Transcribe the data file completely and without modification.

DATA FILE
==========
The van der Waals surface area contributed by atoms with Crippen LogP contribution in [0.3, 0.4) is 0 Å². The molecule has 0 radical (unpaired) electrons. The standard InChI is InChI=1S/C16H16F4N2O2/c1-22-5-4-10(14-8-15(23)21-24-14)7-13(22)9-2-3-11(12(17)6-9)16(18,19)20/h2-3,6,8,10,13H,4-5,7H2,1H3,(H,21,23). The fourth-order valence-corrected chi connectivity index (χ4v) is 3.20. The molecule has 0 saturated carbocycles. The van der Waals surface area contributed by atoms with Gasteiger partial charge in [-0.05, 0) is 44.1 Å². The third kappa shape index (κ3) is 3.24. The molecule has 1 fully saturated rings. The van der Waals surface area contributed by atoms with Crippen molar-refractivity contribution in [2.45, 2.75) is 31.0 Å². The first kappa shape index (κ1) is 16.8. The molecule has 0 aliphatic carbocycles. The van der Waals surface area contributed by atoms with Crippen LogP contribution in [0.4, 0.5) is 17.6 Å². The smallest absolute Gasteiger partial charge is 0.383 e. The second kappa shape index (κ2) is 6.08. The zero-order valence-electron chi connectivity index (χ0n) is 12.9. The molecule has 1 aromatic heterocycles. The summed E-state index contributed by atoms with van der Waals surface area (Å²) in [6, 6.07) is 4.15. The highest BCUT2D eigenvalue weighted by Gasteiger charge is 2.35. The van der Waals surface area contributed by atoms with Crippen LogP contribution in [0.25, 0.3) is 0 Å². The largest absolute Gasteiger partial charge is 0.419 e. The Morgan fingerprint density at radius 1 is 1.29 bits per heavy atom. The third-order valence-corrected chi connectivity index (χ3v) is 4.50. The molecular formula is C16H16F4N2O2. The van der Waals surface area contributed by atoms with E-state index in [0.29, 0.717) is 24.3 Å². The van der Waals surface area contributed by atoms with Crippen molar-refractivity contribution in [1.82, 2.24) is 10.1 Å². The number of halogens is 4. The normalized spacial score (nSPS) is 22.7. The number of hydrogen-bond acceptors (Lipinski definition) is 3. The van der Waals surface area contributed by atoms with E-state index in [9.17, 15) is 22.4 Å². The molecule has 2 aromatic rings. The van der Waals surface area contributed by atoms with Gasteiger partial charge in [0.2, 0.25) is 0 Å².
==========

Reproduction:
The van der Waals surface area contributed by atoms with Crippen LogP contribution in [0.3, 0.4) is 0 Å². The molecule has 0 radical (unpaired) electrons. The standard InChI is InChI=1S/C16H16F4N2O2/c1-22-5-4-10(14-8-15(23)21-24-14)7-13(22)9-2-3-11(12(17)6-9)16(18,19)20/h2-3,6,8,10,13H,4-5,7H2,1H3,(H,21,23). The fourth-order valence-corrected chi connectivity index (χ4v) is 3.20. The molecule has 0 saturated carbocycles. The van der Waals surface area contributed by atoms with Gasteiger partial charge in [-0.05, 0) is 44.1 Å². The third kappa shape index (κ3) is 3.24. The molecule has 1 fully saturated rings. The van der Waals surface area contributed by atoms with Crippen molar-refractivity contribution in [2.45, 2.75) is 31.0 Å². The first kappa shape index (κ1) is 16.8. The molecule has 0 aliphatic carbocycles. The van der Waals surface area contributed by atoms with Crippen LogP contribution in [0.4, 0.5) is 17.6 Å². The smallest absolute Gasteiger partial charge is 0.383 e. The second kappa shape index (κ2) is 6.08. The zero-order valence-electron chi connectivity index (χ0n) is 12.9. The molecule has 1 aromatic heterocycles. The summed E-state index contributed by atoms with van der Waals surface area (Å²) in [6, 6.07) is 4.15. The highest BCUT2D eigenvalue weighted by Gasteiger charge is 2.35. The van der Waals surface area contributed by atoms with Crippen LogP contribution in [0.25, 0.3) is 0 Å². The largest absolute Gasteiger partial charge is 0.419 e. The Morgan fingerprint density at radius 1 is 1.29 bits per heavy atom. The third-order valence-corrected chi connectivity index (χ3v) is 4.50. The molecular formula is C16H16F4N2O2. The van der Waals surface area contributed by atoms with E-state index in [0.29, 0.717) is 24.3 Å². The van der Waals surface area contributed by atoms with Crippen molar-refractivity contribution in [1.82, 2.24) is 10.1 Å². The number of halogens is 4. The normalized spacial score (nSPS) is 22.7. The number of hydrogen-bond acceptors (Lipinski definition) is 3. The van der Waals surface area contributed by atoms with E-state index in [9.17, 15) is 22.4 Å². The molecule has 2 aromatic rings. The van der Waals surface area contributed by atoms with Gasteiger partial charge in [0.2, 0.25) is 0 Å².